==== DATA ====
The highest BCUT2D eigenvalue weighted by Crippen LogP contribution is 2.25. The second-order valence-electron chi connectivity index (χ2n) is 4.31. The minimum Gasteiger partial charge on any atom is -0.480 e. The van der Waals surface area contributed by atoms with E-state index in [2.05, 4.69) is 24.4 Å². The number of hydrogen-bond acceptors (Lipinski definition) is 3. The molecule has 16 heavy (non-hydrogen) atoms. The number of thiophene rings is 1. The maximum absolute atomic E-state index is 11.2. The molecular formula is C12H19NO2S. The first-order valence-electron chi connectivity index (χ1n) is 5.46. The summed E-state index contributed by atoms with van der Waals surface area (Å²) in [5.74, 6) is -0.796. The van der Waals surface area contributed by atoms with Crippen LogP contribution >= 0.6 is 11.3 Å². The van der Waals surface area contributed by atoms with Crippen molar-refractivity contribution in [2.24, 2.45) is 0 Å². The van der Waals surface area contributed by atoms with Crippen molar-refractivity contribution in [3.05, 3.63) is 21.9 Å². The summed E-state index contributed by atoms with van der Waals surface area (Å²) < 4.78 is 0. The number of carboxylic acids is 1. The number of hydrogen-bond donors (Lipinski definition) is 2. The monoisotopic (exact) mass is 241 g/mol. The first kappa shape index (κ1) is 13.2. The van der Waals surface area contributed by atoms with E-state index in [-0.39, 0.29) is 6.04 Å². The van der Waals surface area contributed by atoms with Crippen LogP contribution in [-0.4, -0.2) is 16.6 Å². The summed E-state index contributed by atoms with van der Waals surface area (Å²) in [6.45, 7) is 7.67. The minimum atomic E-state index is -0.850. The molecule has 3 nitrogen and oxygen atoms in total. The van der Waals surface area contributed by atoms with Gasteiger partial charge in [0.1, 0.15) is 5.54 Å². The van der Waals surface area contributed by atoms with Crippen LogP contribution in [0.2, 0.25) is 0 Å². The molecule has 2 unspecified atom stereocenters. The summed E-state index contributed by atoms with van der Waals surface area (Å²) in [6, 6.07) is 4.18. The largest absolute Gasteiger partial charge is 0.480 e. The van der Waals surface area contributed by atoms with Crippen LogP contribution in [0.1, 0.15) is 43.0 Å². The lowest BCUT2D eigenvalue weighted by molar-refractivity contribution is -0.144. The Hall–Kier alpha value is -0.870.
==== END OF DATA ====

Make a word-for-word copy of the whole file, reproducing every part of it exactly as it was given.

The highest BCUT2D eigenvalue weighted by Crippen LogP contribution is 2.25. The second-order valence-electron chi connectivity index (χ2n) is 4.31. The minimum Gasteiger partial charge on any atom is -0.480 e. The van der Waals surface area contributed by atoms with E-state index in [2.05, 4.69) is 24.4 Å². The number of hydrogen-bond acceptors (Lipinski definition) is 3. The molecule has 16 heavy (non-hydrogen) atoms. The number of thiophene rings is 1. The maximum absolute atomic E-state index is 11.2. The molecular formula is C12H19NO2S. The first-order valence-electron chi connectivity index (χ1n) is 5.46. The summed E-state index contributed by atoms with van der Waals surface area (Å²) in [5.74, 6) is -0.796. The van der Waals surface area contributed by atoms with Crippen LogP contribution >= 0.6 is 11.3 Å². The van der Waals surface area contributed by atoms with Crippen molar-refractivity contribution in [2.24, 2.45) is 0 Å². The van der Waals surface area contributed by atoms with Crippen molar-refractivity contribution in [3.05, 3.63) is 21.9 Å². The summed E-state index contributed by atoms with van der Waals surface area (Å²) < 4.78 is 0. The number of carboxylic acids is 1. The number of hydrogen-bond donors (Lipinski definition) is 2. The monoisotopic (exact) mass is 241 g/mol. The first kappa shape index (κ1) is 13.2. The van der Waals surface area contributed by atoms with E-state index in [-0.39, 0.29) is 6.04 Å². The van der Waals surface area contributed by atoms with Crippen LogP contribution in [-0.4, -0.2) is 16.6 Å². The summed E-state index contributed by atoms with van der Waals surface area (Å²) in [6.45, 7) is 7.67. The minimum atomic E-state index is -0.850. The molecule has 3 nitrogen and oxygen atoms in total. The van der Waals surface area contributed by atoms with Gasteiger partial charge in [0.1, 0.15) is 5.54 Å². The van der Waals surface area contributed by atoms with Crippen LogP contribution in [0.2, 0.25) is 0 Å². The molecule has 2 unspecified atom stereocenters. The summed E-state index contributed by atoms with van der Waals surface area (Å²) in [6, 6.07) is 4.18. The largest absolute Gasteiger partial charge is 0.480 e. The van der Waals surface area contributed by atoms with Crippen LogP contribution in [0.1, 0.15) is 43.0 Å². The lowest BCUT2D eigenvalue weighted by molar-refractivity contribution is -0.144. The Hall–Kier alpha value is -0.870.